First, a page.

Madeline's Reviews > A Home at the End of the World

A Home at the End of the World by Michael Cunningham
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Aug 13, 11

bookshelves: 2011, library-books, novels, queer, historical-fiction, coming-of-age, depression, grief, marriage-lets-you-down, music, family, thieves-like-us
Read from August 10 to 13, 2011, read count: 1

Well - there are a couple of really good lines in this book, but they are almost invariably followed by something truly horrible and trite, expanding upon the theme and beating it into your head. So the prose is overwritten and labored (and sometimes mannered and affected), but as a reader of Victorian literature, I could probably forgive that - Hardy has committed greater sins, and I have read and enjoyed those sins as committed by by lesser writers than Hardy - but the problem with A Home at the End of the World is that it never feels authentic: particularly, the characters. They are all a collection of surfaces; Cunningham constantly explains them to us, but does little to justify his explanations, and their supposed virtues just make them cowards.* Also, although it is a novel in alternating first person chapters, none of them have unique voices - they all sound like each other, there are no psychological/verbal idiosyncrasies. You want something more nuanced and developed from a novel like this - and something more challenging, too. I think the general idea that "these people are too afraid of the world and themselves to be part of it" is a good one, if perhaps more suited to short fiction than a novel, except I'm not 100% sure that the novel actually takes this position: there's a nasty undercurrent of sanctimony.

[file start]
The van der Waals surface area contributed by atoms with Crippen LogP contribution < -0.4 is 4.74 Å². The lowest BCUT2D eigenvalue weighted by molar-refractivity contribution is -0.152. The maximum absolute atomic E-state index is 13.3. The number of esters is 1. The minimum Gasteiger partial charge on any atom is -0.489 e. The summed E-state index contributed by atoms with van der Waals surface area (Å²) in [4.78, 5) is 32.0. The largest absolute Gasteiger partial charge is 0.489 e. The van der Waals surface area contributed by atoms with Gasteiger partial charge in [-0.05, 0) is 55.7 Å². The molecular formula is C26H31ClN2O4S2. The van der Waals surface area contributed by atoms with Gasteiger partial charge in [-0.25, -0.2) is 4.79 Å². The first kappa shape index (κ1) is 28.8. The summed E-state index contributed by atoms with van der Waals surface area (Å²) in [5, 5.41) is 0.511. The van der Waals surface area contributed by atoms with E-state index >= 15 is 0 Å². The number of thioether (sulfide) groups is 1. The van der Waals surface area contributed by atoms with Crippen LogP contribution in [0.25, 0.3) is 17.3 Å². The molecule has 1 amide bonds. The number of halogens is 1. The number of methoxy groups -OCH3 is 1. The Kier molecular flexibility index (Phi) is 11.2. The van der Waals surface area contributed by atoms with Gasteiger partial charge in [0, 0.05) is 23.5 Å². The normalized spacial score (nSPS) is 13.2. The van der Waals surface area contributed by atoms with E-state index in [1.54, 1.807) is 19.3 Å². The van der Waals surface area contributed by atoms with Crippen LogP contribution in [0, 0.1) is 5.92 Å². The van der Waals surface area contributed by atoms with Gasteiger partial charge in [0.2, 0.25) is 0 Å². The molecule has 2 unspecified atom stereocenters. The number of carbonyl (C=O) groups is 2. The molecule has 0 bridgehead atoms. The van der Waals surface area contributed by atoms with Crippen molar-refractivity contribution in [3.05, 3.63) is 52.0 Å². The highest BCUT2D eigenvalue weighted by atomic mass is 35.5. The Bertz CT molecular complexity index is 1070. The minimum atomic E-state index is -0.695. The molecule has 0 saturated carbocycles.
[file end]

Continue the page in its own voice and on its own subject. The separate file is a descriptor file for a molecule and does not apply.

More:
Music is supposed to be a big part of their lives, but it never feels that way - Nick Hornby, among others, has done that better. And food is also supposed to be important. Those are two rich thematic elements, but they just lie there on the page, like gestures at depth and sensual experience. It sort of gave me second-hand embarrassment.

* Like, if you want to read that, Hemingway, Wharton, and Fitzgerald are your go-to writers, right? And I say this as someone who doesn't even like Hemingway.
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08/11/2011 page 109
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